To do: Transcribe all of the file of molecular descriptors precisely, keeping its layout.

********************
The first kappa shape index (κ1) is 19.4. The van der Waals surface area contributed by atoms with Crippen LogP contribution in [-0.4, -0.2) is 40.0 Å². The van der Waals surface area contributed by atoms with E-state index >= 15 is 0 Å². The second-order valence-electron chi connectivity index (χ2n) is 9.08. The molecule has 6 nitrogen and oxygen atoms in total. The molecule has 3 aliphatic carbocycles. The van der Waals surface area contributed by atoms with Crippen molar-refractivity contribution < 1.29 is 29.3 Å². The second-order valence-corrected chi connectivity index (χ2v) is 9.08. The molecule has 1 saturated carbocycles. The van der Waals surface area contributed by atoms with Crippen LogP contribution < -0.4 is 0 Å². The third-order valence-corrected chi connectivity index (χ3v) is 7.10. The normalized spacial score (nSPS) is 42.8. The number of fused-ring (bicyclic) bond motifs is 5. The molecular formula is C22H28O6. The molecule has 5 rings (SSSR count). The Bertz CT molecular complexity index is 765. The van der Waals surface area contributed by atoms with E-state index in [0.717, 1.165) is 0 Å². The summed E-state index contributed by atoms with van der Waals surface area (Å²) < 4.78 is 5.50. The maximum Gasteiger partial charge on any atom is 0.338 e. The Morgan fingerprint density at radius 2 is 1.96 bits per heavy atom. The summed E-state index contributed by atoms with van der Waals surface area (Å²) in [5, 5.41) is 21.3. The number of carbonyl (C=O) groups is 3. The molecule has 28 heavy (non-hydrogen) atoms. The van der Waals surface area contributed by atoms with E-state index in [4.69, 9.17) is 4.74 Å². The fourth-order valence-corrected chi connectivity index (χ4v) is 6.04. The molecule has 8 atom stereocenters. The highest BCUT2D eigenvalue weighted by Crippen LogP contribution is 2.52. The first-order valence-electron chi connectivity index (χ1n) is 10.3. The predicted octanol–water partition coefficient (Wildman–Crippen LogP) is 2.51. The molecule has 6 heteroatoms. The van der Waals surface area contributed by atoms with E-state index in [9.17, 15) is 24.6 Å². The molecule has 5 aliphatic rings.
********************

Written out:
The first kappa shape index (κ1) is 19.4. The van der Waals surface area contributed by atoms with Crippen LogP contribution in [-0.4, -0.2) is 40.0 Å². The van der Waals surface area contributed by atoms with E-state index >= 15 is 0 Å². The second-order valence-electron chi connectivity index (χ2n) is 9.08. The molecule has 6 nitrogen and oxygen atoms in total. The molecule has 3 aliphatic carbocycles. The van der Waals surface area contributed by atoms with Crippen molar-refractivity contribution < 1.29 is 29.3 Å². The second-order valence-corrected chi connectivity index (χ2v) is 9.08. The molecule has 1 saturated carbocycles. The van der Waals surface area contributed by atoms with Crippen LogP contribution < -0.4 is 0 Å². The third-order valence-corrected chi connectivity index (χ3v) is 7.10. The normalized spacial score (nSPS) is 42.8. The number of fused-ring (bicyclic) bond motifs is 5. The molecular formula is C22H28O6. The molecule has 5 rings (SSSR count). The Bertz CT molecular complexity index is 765. The van der Waals surface area contributed by atoms with E-state index in [0.717, 1.165) is 0 Å². The summed E-state index contributed by atoms with van der Waals surface area (Å²) < 4.78 is 5.50. The maximum Gasteiger partial charge on any atom is 0.338 e. The Morgan fingerprint density at radius 2 is 1.96 bits per heavy atom. The summed E-state index contributed by atoms with van der Waals surface area (Å²) in [5, 5.41) is 21.3. The number of carbonyl (C=O) groups is 3. The molecule has 28 heavy (non-hydrogen) atoms. The van der Waals surface area contributed by atoms with E-state index in [4.69, 9.17) is 4.74 Å². The fourth-order valence-corrected chi connectivity index (χ4v) is 6.04. The molecule has 8 atom stereocenters. The highest BCUT2D eigenvalue weighted by Crippen LogP contribution is 2.52. The first-order valence-electron chi connectivity index (χ1n) is 10.3. The predicted octanol–water partition coefficient (Wildman–Crippen LogP) is 2.51. The molecule has 6 heteroatoms. The van der Waals surface area contributed by atoms with E-state index in [9.17, 15) is 24.6 Å². The molecule has 5 aliphatic rings.